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I have noticed that a lot of people are using or migrating to pdo, I have never used that before and I was really reluctant to change to that, I still have not changed anyway, but I would like to know from people who use the pdo everyday why I should change to that, I mean what advantages does it have over mysql_* or mysqli_*, I have googled a lot about that but I have not found a satisfactory answer yet. Thanks

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marked as duplicate by mario, Mike Purcell, Sebas, John Conde, Michael Berkowski Apr 25 '13 at 0:53

This question has been asked before and already has an answer. If those answers do not fully address your question, please ask a new question.

    
Driver support and named parameters. – elclanrs Apr 25 '13 at 0:00
    
I don't think I really understand that point, what driver or parameters? – James Okpe George Apr 25 '13 at 0:01
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Have you like looked at the manual or usage examples yet? Is there something specific you want to be rediscussed here? php.net/manual/en/mysqlinfo.api.choosing.php – mario Apr 25 '13 at 0:02
    
PDO supports more databases not just MySQL and it let's you prepare your queries with named parameters and an associative array as opposed to using ? everywhere like you'd do with mysqli. – elclanrs Apr 25 '13 at 0:02
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For the record, this has been asked before: stackoverflow.com/questions/13569/… – Mike Purcell Apr 25 '13 at 0:10
up vote 2 down vote accepted

It's not about supporting multiple databases with one app (although you can, with care). It's not about making it easy to change databases in the future (although it helps). It's about having one consistent, sensible interface to use regardless of database. Not only does that benefit programmers (by making their skills more broadly applicable) and projects (by making it easier for programmers to jump in), it also makes it a lot easier to create libraries that sit one layer above the data access layer. Perl has had the DBI for 20 years and it's been a decidedly good thing. PDO is a very similar concept (in fact it steals at least half of DBI's interface).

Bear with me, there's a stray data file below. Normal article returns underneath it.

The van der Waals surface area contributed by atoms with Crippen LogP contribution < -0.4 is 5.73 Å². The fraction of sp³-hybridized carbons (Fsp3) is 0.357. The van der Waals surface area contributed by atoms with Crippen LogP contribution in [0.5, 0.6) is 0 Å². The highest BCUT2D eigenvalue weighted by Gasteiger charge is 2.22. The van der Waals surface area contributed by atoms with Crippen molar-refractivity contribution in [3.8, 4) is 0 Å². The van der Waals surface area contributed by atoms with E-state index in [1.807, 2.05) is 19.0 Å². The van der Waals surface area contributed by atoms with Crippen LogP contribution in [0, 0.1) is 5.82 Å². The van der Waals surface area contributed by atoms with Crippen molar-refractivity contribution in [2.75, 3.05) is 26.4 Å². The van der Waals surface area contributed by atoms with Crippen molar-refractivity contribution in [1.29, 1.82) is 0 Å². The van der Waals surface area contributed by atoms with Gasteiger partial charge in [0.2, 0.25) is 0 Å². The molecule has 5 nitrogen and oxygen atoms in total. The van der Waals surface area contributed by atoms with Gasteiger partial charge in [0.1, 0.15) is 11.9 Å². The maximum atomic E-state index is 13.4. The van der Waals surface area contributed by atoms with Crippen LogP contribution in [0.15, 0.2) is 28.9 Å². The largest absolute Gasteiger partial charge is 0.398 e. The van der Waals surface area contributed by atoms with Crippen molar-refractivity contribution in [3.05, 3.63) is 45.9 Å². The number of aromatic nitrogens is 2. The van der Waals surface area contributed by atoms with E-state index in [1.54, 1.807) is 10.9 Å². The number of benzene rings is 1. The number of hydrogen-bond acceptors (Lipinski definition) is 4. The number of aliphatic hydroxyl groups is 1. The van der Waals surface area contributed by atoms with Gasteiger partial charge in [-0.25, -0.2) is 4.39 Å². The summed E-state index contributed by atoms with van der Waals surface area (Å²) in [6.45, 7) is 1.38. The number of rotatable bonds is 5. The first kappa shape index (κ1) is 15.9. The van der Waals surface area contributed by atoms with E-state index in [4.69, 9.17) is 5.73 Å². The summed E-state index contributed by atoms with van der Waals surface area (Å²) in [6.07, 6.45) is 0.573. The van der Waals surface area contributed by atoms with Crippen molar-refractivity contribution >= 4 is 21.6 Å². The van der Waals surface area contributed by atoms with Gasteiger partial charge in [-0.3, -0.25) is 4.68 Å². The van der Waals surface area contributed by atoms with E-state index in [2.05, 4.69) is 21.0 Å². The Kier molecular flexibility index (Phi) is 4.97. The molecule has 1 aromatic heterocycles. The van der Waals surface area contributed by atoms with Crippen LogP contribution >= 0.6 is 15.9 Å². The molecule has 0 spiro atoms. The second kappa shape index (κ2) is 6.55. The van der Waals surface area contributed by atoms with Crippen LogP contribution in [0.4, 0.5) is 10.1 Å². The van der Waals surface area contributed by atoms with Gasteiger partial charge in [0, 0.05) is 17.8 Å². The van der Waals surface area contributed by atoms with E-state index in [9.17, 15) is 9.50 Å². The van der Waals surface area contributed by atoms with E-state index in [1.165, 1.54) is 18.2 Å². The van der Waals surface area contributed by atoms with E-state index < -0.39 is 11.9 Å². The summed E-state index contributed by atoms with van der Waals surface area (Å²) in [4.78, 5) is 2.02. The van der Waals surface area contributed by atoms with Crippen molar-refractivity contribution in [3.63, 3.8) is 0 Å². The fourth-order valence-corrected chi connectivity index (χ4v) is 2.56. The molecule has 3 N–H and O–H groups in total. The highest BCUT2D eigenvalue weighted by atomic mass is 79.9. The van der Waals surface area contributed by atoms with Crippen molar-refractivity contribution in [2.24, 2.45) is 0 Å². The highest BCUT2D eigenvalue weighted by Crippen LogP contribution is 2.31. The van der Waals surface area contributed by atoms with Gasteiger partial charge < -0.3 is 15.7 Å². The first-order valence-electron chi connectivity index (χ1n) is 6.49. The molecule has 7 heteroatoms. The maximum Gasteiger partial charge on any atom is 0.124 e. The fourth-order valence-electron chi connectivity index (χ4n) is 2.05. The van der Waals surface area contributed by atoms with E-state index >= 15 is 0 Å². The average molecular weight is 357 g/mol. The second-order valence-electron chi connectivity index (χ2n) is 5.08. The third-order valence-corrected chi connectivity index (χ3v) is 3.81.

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PDO makes migrations easier between two different DBMSs. Some people also use it for application which support all DBMSs supported by PDO. But please note that this is usually a wrong practice: if you don't know very well a software, you shouldn't say to your users that you support it, because you would lie - because you couldn't solve real life problems.

mysqli is not an abstraction. It is a fast and reliable api for MySQL, and should be the first choice.

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PDO aims to support a transparent access to a various forms of SQL databases. It is a so called 'Data Access Abstraction Layer' for PHP.

If you restrict your application to use only SQL99 standard queries the above should be true in the real life ;).

Also PDO is an reliable interface for extension developers which are about to build a new database extension. They could just a write a driver dor PDO and the database can be accessed using a well known interface in PHP - the PDO interface.

Conclusion:

  • PDO aims the similarize database access in PHP across various database types
  • if using SQL99 standard queries, you can change the database product just be changing the connection string
  • PDO is a well know interface for database access that can be used by extension developers
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Correction, PDO is a data-access abstraction layer, not a database abstraction layer. For example, PDO cannot provide emulation for oracle native database functions against MySQL databases. us3.php.net/manual/en/intro.pdo.php – Mike Purcell Apr 25 '13 at 0:05

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